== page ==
Hughes’ fastball heavy approach getting the job done

The main culprit for these struggles seemed to be an arsenal of secondary stuff that was subpar at best. His curveball, in particular, was a very ineffective pitch, and Hughes was showing heavy reliance on his fastball. Since declaring he was going back to a “reliever” mentality, however, Hughes has managed to turn around a season that looked like it was headed for abject disaster, and has generally been a very serviceable starter for the Yankees.

Hughes methodology, however, has been pretty unorthodox, to save the least. Far from rededicating himself to his secondary arsenal, Hughes is throwing his fastball at an even higher rate than he was earlier in the season, a full 66.3% of the time according to Fangraphs’ pitch type data, easily a higher ratio than at any point since his initial introduction to the big leagues back in 2007. On the other hand, he’s also committed himself to his changeup more than ever, throwing the pitch nearly 10% of the time, and has incorporated both a 12-6 and 11-5 curveball, while eliminating the cutter from his repertoire almost entirely.

The results have been…interesting, to say the least. Hughes is still giving up plenty of home runs (1.77 HR/9), and his strikeout rate has come down to levels around his career norm (19.7%, which is exactly his career average), but he’s still limiting the damage in large part because he’s pounding the strike zone and limiting his walks (5.4 BB%, a career best). All in all his WHIP is a respectable 1.28, and his ERA has come down 4.23, which isn’t the most impressive thing in the world, but remember that it also includes those early season struggles.

Is this sustainable? I don’t have any idea, and Hughes has been inconsistent at times, including failing to complete five innings in two of his last three starts. On the other hand, Hughes’ overall numbers since the beginning of May are perfectly satisfactory for a middle of the rotation starter, which is all Hughes is being asked to be at this point in his career.

About Brien Jackson

Born in Southwestern Ohio and currently residing on the Chesapeake Bay, Brien is a former editor-in-chief of IIATMS who now spends most of his time sitting on his deck watching his tomatoes ripen and consuming far more MLB Network programming than is safe for one's health or sanity.

5 thoughts on “Hughes’ fastball heavy approach getting the job done

  1. Sometimes I think Hughes doesn't get enough credit for his turnaround from the 2nd half of the 2010 season. Since June 1st of this year he has had 10 quality starts in 14 appearances. His record during that time 8-5 with 1 ND his ERA for that period 3.40 He's probably been the Yankees 2nd most consistent starter during that time, with Kuroda leading the way. Just saying a lot of fans are quick to jump on Hughes when he struggles but not so quick to give him credit when he pitches well. Just my opinion.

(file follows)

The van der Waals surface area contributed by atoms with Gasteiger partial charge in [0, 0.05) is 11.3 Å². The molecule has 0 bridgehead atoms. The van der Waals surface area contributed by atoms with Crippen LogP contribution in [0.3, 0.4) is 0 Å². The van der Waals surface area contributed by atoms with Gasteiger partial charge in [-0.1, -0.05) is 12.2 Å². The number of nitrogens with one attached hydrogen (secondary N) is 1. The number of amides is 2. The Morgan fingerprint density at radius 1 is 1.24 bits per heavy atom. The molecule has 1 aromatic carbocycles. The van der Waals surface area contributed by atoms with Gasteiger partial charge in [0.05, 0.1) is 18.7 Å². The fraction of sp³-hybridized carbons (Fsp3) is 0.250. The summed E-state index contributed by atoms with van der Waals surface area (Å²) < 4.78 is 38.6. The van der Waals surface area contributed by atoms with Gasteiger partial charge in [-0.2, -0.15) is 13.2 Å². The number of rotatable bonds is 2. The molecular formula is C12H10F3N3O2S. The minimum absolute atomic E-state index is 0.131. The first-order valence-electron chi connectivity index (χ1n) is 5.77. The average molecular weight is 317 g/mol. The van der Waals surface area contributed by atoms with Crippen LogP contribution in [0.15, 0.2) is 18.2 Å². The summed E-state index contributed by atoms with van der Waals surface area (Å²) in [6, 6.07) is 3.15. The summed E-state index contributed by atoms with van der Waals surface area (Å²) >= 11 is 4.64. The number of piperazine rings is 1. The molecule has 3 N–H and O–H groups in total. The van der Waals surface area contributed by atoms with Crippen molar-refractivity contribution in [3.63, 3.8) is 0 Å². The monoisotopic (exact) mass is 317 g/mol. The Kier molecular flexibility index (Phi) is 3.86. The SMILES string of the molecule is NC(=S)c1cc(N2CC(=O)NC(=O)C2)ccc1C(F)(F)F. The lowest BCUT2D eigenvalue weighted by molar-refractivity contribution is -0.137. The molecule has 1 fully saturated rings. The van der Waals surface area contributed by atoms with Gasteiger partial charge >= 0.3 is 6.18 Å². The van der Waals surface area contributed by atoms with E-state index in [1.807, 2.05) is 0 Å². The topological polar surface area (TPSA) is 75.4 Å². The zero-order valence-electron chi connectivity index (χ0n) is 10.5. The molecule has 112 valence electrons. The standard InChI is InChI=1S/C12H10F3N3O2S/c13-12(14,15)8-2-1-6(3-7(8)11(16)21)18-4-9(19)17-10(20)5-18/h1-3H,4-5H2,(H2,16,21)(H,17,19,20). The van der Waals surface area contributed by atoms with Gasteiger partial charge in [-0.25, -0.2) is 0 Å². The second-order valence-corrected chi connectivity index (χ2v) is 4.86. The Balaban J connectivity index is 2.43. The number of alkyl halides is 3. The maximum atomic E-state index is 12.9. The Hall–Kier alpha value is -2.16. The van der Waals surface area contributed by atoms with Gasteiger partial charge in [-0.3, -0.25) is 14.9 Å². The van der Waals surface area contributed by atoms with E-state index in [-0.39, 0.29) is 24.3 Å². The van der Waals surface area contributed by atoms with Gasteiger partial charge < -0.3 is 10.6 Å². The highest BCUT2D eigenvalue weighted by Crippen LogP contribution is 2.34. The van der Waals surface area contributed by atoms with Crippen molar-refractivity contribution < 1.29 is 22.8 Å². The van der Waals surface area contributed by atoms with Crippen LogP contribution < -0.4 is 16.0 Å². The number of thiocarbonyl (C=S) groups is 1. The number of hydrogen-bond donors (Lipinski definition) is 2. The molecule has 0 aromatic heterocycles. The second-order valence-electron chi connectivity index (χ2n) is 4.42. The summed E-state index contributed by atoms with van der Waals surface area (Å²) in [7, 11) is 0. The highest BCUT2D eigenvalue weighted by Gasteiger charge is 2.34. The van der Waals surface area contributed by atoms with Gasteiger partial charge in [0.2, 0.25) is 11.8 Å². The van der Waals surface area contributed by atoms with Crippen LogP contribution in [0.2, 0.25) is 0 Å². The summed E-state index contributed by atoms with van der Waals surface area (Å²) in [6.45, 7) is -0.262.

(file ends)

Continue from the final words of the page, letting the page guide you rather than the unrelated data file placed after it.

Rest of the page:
2. Hughes has been awful…i'm done with him he's done nothing but regress every year. time to put a fork him and move on. last chance 'd give him would be in the bullpen. the pitching has to be addressed this offseason.

    • Um, Hughes presently has an ERA- of 100, which is exactly league average and, again, includes that awful first month of the season. If you cut out the first month entirely on focus just on the period in which he's throwing more fastballs and changeups and given up the cutter, he's been a more than serviceable mid-rotation starter.

      Also, if you think he's "regressed" between this year and last, I think you're working with an incorrect definition of the word.

  3. uyf1950 has it right. Hughes is not yet, and may never be, a number 1 or number 2 starter, but he has shown flashes of excellence that makes him a serviceable 3 or 4. He's 12-10 now, which means he's 11-6 since an awful beginning. With probably seven or eight starts remaining, it's not inconceivable that he could end up something like 16-12, which isn't exactly horrendous.

    George Steinbrenner did the Yankee fan base no favors with his mindset. Yes, we want to win every year, but there has to be an element of patience to make a team successful. At least this management group appears to have a far more sensible mindset than the previous generation, which unfortunately has been passed along to the followers who thankfully don't make the decisions.

  4. I've been saying all along when discussing yanks with friends at home:The original scouting reports and hype about Hughes when he was in the minors was that he had a great 12-6 curve with a mid 90's fastball. Over the last couple of years that curveball seemed to disappear,and now its back.This isn't a new style of pitching he's using,he just went back to what got him through the minors.